Union Accused Of Intimidating Workers For Not Striking
More workers are joining a federal charge against the United Steelworkers for allegedly intimidating workers for refusing to join a nationwide strike.
Several Texas workers have joined the unfair labor practice charge, which claims that a local chapter of the United Steelworkers intimidated workers who refused to join its oil refinery strike. Since the beginning of February, the USW has garnered national attention for organizing workers at oil refineries across the country.
“We were told that if anyone crossed the line, they would lose their job,” Yvonne Hendrix told The Daily Caller News Foundation.
Hendrix, an operator at LyondellBasell Industries, details that she joined the strike at the beginning, but decided to leave later on because of how the union was acting. She noted that the workers who refused to strike got harassed, and that the union wouldn’t explain why specifically it was striking.
“I didn’t know what the strike was about,” Hendrix noted. “There was a lot of dodging and the same answer kept coming up.”
Hendrix said that the only response she got was a vague answer about safety, but when she asked for details, the union wouldn’t get any more specific. More so though, Hendrix became greatly concerned of how workers were being treated for refusing to strike.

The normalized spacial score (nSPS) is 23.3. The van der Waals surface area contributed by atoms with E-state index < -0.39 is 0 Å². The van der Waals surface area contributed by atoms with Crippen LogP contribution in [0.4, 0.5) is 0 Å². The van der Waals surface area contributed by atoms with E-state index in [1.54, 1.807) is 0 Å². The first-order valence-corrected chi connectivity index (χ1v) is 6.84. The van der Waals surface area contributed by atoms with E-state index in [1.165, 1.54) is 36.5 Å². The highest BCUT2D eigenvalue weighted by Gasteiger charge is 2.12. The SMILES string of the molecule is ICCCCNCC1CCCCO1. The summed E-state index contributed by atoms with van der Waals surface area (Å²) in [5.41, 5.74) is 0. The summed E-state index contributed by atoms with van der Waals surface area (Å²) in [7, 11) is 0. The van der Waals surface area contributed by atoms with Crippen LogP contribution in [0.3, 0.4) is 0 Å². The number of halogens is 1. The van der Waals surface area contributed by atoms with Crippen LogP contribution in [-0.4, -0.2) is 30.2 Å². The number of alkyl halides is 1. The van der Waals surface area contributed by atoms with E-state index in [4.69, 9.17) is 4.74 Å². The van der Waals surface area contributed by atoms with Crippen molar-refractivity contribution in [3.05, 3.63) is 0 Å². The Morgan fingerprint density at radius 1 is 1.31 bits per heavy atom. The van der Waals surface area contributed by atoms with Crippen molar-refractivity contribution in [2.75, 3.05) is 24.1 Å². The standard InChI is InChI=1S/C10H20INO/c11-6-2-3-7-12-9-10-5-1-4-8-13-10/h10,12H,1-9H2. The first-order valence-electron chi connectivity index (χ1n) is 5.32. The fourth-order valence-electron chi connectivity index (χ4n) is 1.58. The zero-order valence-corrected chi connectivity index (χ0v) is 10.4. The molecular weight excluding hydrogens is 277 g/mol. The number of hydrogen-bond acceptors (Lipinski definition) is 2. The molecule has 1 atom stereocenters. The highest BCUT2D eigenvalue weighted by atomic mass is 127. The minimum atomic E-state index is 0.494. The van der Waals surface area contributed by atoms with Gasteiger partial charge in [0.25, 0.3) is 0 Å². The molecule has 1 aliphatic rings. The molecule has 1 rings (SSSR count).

“There was a lot of hate, a lot of name calling,” Hendrix said. “To people that wanted to go back to work.”
More than that, Hendrix alleged that the union even threatened workers with fines or losing their jobs for choosing not to strike. Though Hendrix left the strike, more workers are possibly continuing out of fear of retaliation.
‘They’re confused but they’re mostly scared,” Hendrix noted. Through social media and the news, Hendrix heard that the advocacy group National Right to Work Foundation was helping workers in a similar situation. After reaching out to them, she joined the other workers it represents to challenge the USW in the unfair labor practice charge.
Unions officials have argued the issue at hand is safety and that the best solution is hiring more qualified workers.
“We’re committed to reaching a settlement that works for both parties,” USW Vice President Tom Conway declared in a statement. “But adequate staffing levels, worker fatigue and other important safety issues must be addressed.”
TheDCNF could not reach the USW for further comment.
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